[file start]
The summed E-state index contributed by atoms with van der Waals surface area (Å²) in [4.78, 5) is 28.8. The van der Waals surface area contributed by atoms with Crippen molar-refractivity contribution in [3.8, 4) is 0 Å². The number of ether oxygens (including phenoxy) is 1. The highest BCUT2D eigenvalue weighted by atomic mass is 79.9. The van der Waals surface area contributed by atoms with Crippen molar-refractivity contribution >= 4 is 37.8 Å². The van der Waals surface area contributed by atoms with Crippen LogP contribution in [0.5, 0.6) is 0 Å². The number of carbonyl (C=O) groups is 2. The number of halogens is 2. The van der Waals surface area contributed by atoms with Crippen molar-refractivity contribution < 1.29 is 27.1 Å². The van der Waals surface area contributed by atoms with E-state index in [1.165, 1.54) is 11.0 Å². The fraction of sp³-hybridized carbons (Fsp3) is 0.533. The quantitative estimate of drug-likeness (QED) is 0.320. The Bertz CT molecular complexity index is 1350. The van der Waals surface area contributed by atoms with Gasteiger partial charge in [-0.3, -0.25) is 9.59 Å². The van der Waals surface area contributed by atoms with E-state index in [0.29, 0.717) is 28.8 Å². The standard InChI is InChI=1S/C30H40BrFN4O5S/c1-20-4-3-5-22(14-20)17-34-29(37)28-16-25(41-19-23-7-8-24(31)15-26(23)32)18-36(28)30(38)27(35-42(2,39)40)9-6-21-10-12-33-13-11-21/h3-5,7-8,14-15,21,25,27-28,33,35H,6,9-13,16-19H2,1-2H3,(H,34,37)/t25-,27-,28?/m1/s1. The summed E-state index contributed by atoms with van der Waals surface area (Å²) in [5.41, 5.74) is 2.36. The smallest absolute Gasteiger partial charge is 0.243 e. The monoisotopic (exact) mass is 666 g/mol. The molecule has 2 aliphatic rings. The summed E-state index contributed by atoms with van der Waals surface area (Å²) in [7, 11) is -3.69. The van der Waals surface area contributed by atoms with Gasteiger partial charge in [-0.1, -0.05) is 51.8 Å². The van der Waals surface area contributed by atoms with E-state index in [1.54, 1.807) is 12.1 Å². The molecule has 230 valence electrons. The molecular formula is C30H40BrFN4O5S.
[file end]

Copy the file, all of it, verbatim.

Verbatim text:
The summed E-state index contributed by atoms with van der Waals surface area (Å²) in [4.78, 5) is 28.8. The van der Waals surface area contributed by atoms with Crippen molar-refractivity contribution in [3.8, 4) is 0 Å². The number of ether oxygens (including phenoxy) is 1. The highest BCUT2D eigenvalue weighted by atomic mass is 79.9. The van der Waals surface area contributed by atoms with Crippen molar-refractivity contribution >= 4 is 37.8 Å². The van der Waals surface area contributed by atoms with Crippen LogP contribution in [0.5, 0.6) is 0 Å². The number of carbonyl (C=O) groups is 2. The number of halogens is 2. The van der Waals surface area contributed by atoms with Crippen molar-refractivity contribution < 1.29 is 27.1 Å². The van der Waals surface area contributed by atoms with E-state index in [1.165, 1.54) is 11.0 Å². The fraction of sp³-hybridized carbons (Fsp3) is 0.533. The quantitative estimate of drug-likeness (QED) is 0.320. The Bertz CT molecular complexity index is 1350. The van der Waals surface area contributed by atoms with Gasteiger partial charge in [-0.3, -0.25) is 9.59 Å². The van der Waals surface area contributed by atoms with E-state index in [0.29, 0.717) is 28.8 Å². The standard InChI is InChI=1S/C30H40BrFN4O5S/c1-20-4-3-5-22(14-20)17-34-29(37)28-16-25(41-19-23-7-8-24(31)15-26(23)32)18-36(28)30(38)27(35-42(2,39)40)9-6-21-10-12-33-13-11-21/h3-5,7-8,14-15,21,25,27-28,33,35H,6,9-13,16-19H2,1-2H3,(H,34,37)/t25-,27-,28?/m1/s1. The summed E-state index contributed by atoms with van der Waals surface area (Å²) in [5.41, 5.74) is 2.36. The smallest absolute Gasteiger partial charge is 0.243 e. The monoisotopic (exact) mass is 666 g/mol. The molecule has 2 aliphatic rings. The summed E-state index contributed by atoms with van der Waals surface area (Å²) in [7, 11) is -3.69. The van der Waals surface area contributed by atoms with Gasteiger partial charge in [-0.1, -0.05) is 51.8 Å². The van der Waals surface area contributed by atoms with E-state index in [1.54, 1.807) is 12.1 Å². The molecule has 230 valence electrons. The molecular formula is C30H40BrFN4O5S.